I have a weakness for large-scale painting and this is a big one, almost life-size. I love the color palette: the beautiful light blue and creamy white against the dark background, and the shock of red hair. The dress, which actually appears more navy than black in person, reminds me of something that Olivier Theyskens could have sent down the runway at Rochas a few years ago. And Penn's expression – with her heavy-lidded eyes and the tilt of her chin – seems fearless, both introspective and direct. Click to enlarge the image above to get a closer look at the details (though this is also one well worth seeing in the flesh).

Your Weekly Mr. Littlejeans

Brothers start to shake when Jeans digs in the crates

Thursday, June 11, 2009

Dig It

Due to building regulations, the owners of this 1960s house in Switzerland could not expand outward or upward, so they went underground.

I love the way it looks – I think maybe it appeals to me for similar reasons that building forts did when I was a kid.

More info and images here.

Via Apartment Therapy

The Cappy


oowwww my head hurts

Wednesday, June 10, 2009

True Master

Local architecture firm Build has a great piece on its blog right now profiling the residential work of Arthur Erickson, a master of Northwest modernism who died last month at the age of 84. Seems like he might have been a big influence on one of my favorite current architects, Tom Kundig.

Above and top: Graham House, 1962. Photos by Ezra Stoller

Smith House, 1964. Photo by Ezra Stoller

Catton House, 1967. Photo by John Fulker

Click here for more pics and info.
See also:

One To Grow On

At one of my favorite stops elsewhere on The Internets I saw that comedian Eugene Mirman recently delivered a stellar commencement address at his old high school:

While we're on the topic of commencement addresses that don't suck – and just for old times' sake – here is my own personal favorite, which I like to review every now and then: Conan O'Brien's blockbuster speech to the graduating class of 2000 at Harvard, his alma mater. (If you prefer, watch the video in two parts here.)

Tuesday, June 9, 2009



I'm way into this new Hussein Chalayan campaign.

I'm not sure who did the design but it reminds me of the early 1970s do-it-yourself-utopia home construction books I used to check out from the library as a kid – the Native Funk & Flash of architecture.

Books courtesy Public Collectors, thank you Chad.

Hussein Chalayan images courtesy photographer Amy Troost – visit her website for more, including past editorials for i-D and The Last Magazine, and work with designers such as Balenciaga, Ohne Titel, Rick Owens, Jens Laugesen, and Rodarte.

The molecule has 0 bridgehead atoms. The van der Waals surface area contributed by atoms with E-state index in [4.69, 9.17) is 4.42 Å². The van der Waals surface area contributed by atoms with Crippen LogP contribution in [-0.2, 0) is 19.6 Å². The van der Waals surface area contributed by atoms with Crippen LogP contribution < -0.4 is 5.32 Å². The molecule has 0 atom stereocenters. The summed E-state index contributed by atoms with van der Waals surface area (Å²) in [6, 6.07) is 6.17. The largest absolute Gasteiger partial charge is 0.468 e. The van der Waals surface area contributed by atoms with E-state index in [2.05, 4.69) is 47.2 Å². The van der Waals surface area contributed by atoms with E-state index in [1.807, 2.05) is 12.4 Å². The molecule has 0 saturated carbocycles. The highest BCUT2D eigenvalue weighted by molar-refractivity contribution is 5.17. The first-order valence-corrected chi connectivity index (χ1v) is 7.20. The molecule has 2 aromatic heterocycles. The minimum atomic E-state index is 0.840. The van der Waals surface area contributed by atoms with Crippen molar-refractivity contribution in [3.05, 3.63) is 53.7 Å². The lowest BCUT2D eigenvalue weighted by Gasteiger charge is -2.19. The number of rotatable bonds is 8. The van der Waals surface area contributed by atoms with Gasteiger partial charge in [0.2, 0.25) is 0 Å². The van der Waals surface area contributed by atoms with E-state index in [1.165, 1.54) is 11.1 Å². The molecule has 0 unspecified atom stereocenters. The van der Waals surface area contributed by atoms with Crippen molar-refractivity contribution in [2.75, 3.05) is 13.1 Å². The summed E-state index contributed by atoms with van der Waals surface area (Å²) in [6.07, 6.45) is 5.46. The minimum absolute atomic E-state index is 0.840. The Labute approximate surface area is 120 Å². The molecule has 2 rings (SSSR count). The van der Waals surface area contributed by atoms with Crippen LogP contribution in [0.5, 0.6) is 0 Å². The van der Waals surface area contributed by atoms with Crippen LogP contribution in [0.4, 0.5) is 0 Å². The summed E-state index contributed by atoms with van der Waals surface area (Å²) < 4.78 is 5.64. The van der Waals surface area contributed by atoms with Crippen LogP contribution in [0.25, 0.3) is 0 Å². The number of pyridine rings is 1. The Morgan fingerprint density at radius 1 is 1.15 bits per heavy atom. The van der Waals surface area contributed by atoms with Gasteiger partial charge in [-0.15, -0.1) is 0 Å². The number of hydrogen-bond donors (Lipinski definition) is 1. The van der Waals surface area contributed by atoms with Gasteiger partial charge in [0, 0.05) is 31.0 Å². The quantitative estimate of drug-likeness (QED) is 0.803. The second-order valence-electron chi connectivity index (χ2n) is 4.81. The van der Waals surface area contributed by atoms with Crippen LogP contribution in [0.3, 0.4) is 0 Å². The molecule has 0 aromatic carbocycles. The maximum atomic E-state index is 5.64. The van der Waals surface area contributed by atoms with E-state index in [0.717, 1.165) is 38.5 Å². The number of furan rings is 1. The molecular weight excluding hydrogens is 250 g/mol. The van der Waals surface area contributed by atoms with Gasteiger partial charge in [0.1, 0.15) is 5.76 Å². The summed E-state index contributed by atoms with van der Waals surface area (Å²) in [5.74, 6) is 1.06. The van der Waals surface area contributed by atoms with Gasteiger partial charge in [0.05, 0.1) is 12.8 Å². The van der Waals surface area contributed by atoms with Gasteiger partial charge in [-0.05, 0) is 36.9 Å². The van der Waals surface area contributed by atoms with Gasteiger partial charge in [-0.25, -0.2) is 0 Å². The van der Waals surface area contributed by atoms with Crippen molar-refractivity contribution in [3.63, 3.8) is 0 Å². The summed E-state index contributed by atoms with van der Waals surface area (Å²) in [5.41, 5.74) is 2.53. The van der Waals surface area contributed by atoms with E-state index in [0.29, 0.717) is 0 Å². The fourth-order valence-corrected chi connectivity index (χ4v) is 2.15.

When I get down, I sure get down/
but when I'm up I know how to fly

When I was growing up, there were a few albums that my parents played so often that they eventually wore out the vinyl. The 1975 Country Joe McDonald record pictured here, Paradise with an Ocean View, is one of them.

I remember liking to look at the gatefold cover when I was very little because of the McDonald's sign you can make out amidst the destruction on the left-hand side. (I had a romantic attachment to this restaurant thanks to the fact that my parents permitted us to frequent it about as often as I was allowed to have sweetened cereal or soda, which is to say, never. Obviously, I was not equipped back then to appreciate the irony of the message being conveyed by the cover artwork, which to me symbolized nothing more weighty than the forbidden pleasure of the Happy Meal.)

But artwork aside, the second side of this record is one that I came to love, and after I moved away to college and didn't have access to my parents' record collection anymore, I picked up my own used copy. It still sounds good – like childhood, only better, because now I can buy my own Big Macs. Here's my favorite cut, the final one on the record:

Country Joe McDonald Breakfast for Two mp3

Greater Than the Sum of Its Parts

one (1) long semi-fit warp t in white, $106, complex geometries
Jak & Jil; see more photos here]


one (1) pair classic white Jack Purcells
(newish but slightly worn in), $50,


one (1) Jacinda gold-plated ring, Dannijo,
$85 at

a bit of sun, $20, Sephora

one (1) perfect summer outfit.

Monday, June 8, 2009

A Spartan Life

K Karl Lagerfeld Fall/Winter 2009-2010, with details (t-shirts, buttons, ties, belt buckles, denim labels and rivets) incorporating the "K" logo I designed. See more of the collection at View On Fashion and shop for K Karl Lagerfeld at NET-A-PORTER.


[ click images to enlarge / more here ]

Some Days

I find I often have mixed feelings about our new place in Seattle. We (both human and feline residents) really loved our apartment in Brooklyn with all of its crazy old details and ramshackle backyard, and sometimes I think it's strange that we came back West in large part so that we could enjoy the outdoors more, and then proceeded to move into a place that has no outdoor space whatsoever – not a yard, or even a balcony. But there are also days, like last Friday, when I walk into the living room at sunset and catch the view.

On these days I explain to Mr. Littlejeans and Inez that it's okay if we have to put off that backyard vegetable garden and chicken coop for just a little while longer.

“A good design will never pretend to
be more than one thing at a time.” *

Brass and steel plumb bob, designed by O.J. Kuker, Seattle, c.1948, featured in What Was Good Design? MoMA's Message 1944–56 at the at Museum of Modern Art through November 30th. More info

*Edward Kaufmann, Jr., curator of MoMA's original Good Design shows.

Read a full review by Roberta Smith at the New York Times